Mark Noll’s A History of Christianity in the United States and Canada has been firmly established as the standard text on the Christian experience in North America. Now Noll has thoroughly revised, updated, and expanded his classic text to incorporate new materials and important themes, events, leaders, and changes of the last thirty years. Once again readers will benefit from his insights on the United States and Canada in this superb narrative survey of Christian churches, institutions, and cultural engagements from the colonial period through 2018.
A new book from Oxford looks interesting: Orthodox Christianity: A Very Short Introduction, by Edward Siecienski (Stockton University). The book seems to address only Eastern, as opposed to Oriental Orthodoxy, that is, the Chalcedonian churches that derive from the Byzantine experience (Greeks, Russians, and so on), rather than the Non-Chalcedonian churches (Armenians, Copts, Ethiopians, and so on). Well, the title does say it’s a “short” introduction. Here’s the description from the publisher’s website:
To many in the West, Orthodoxy remains shrouded in mystery, an exotic and foreign religion that survived in the East following the Great Schism of 1054 that split the Christian world into two camps–Catholic and Orthodox. However, as the second largest Christian denomination, Orthodox Christianity is anything but foreign to the nearly 300 million worshippers who practice it. For them, Orthodoxy is a living, breathing reality; a way of being Christian ultimately rooted in the person of Jesus and the experience of the early Church. Whether they are Greek, Russian, or American, Orthodox Christians are united by a common tradition and faith that binds them together despite differences in culture. True, the road has not always been smooth — Orthodox history is littered with tales of schisms and divisions, of persecutions and martyrdom, from the Sack of Constantinople, capital of the Byzantine Empire and seat of the Ecumenical Patriarch, to the experience of the Russian Orthodox Church under the Soviet Union. Still, today Orthodoxy remains a vibrant part of the religious landscape, not only in those lands where it has made its historic home (Greece, Russia, the Middle East, and Eastern Europe), but also increasingly in the West. Orthodox Christianity: A Very Short Introduction explores the enduring role of this religion, and the history, beliefs, and practices that have shaped it.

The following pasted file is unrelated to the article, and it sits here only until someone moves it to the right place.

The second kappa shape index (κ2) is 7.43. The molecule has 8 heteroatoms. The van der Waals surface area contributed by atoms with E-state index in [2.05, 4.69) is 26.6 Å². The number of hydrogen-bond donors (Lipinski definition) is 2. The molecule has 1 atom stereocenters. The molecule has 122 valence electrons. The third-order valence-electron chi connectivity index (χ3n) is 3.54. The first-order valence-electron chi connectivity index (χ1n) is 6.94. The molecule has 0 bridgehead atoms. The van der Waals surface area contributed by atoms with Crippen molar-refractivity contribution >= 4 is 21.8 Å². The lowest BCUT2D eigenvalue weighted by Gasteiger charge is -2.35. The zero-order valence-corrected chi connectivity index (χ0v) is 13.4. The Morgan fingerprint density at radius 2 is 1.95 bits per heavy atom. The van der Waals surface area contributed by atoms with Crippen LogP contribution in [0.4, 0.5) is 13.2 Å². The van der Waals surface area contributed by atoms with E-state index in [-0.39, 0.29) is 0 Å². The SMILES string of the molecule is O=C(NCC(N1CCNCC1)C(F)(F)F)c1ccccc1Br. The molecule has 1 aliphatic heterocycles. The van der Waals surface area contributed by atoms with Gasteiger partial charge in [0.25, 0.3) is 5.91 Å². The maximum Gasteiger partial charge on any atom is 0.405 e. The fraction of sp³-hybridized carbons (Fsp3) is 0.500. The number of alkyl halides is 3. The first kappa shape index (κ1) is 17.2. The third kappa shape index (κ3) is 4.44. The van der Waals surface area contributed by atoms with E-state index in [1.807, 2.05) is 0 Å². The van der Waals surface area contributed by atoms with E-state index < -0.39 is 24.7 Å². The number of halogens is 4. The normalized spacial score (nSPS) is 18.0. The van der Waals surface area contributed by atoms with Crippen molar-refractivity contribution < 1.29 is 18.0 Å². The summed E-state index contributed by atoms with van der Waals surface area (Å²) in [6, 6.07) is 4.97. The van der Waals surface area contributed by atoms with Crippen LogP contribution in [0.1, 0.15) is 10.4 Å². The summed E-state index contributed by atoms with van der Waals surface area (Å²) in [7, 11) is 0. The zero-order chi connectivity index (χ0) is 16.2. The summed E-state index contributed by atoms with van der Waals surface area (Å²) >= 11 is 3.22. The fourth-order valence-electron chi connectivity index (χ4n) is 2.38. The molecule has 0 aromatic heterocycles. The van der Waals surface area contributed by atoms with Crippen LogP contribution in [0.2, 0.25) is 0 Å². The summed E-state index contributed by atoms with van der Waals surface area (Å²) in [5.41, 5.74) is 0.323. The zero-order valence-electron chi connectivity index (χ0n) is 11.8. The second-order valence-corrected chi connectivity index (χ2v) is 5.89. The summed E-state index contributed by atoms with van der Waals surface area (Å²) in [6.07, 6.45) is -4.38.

Conventional wisdom portrays Metternich, the Austrian foreign minister who dominated Europe after the defeat of Napoleon, as an arch-reactionary. And that seems basically right. Metternich opposed liberal nationalism and was an architect of the Holy Alliance, which attempted to defeat Revolutionary ideas in Europe through Christian values, including the divine right of kings. A forthcoming biography from Harvard, Metternich: Strategist and Visionary, by Wolfram Siemann (Ludwig Maximilian University of Munich) argues, though, that in fact Metternich was a progressive visionary. Readers can judge for themselves. Here’s the description from the Harvard website:
A compelling new biography that recasts the most important European statesman of the first half of the nineteenth century, famous for his alleged archconservatism, as a friend of realpolitik and reform, pursuing international peace.
Metternich has a reputation as the epitome of reactionary conservatism. Historians treat him as the archenemy of progress, a ruthless aristocrat who used his power as the dominant European statesman of the first half of the nineteenth century to stifle liberalism, suppress national independence, and oppose the dreams of social change that inspired the revolutionaries of 1848. Wolfram Siemann paints a fundamentally new image of the man who shaped Europe for over four decades. He reveals Metternich as more modern and his career much more forward-looking than we have ever recognized.
Clemens von Metternich emerged from the horrors of the Revolutionary and Napoleonic wars, Siemann shows, committed above all to the preservation of peace. That often required him, as the Austrian Empire’s foreign minister and chancellor, to back authority. He was, as Henry Kissinger has observed, the father of realpolitik. But short of compromising on his overarching goal Metternich aimed to accommodate liberalism and nationalism as much as possible. Siemann draws on previously unexamined archives to bring this multilayered and dazzling man to life. We meet him as a tradition-conscious imperial count, an early industrial entrepreneur, an admirer of Britain’s liberal constitution, a failing reformer in a fragile multiethnic state, and a man prone to sometimes scandalous relations with glamorous women. Hailed on its German publication as a masterpiece of historical writing, Metternich will endure as an essential guide to nineteenth-century Europe, indispensable for understanding the forces of revolution, reaction, and moderation that shaped the modern world.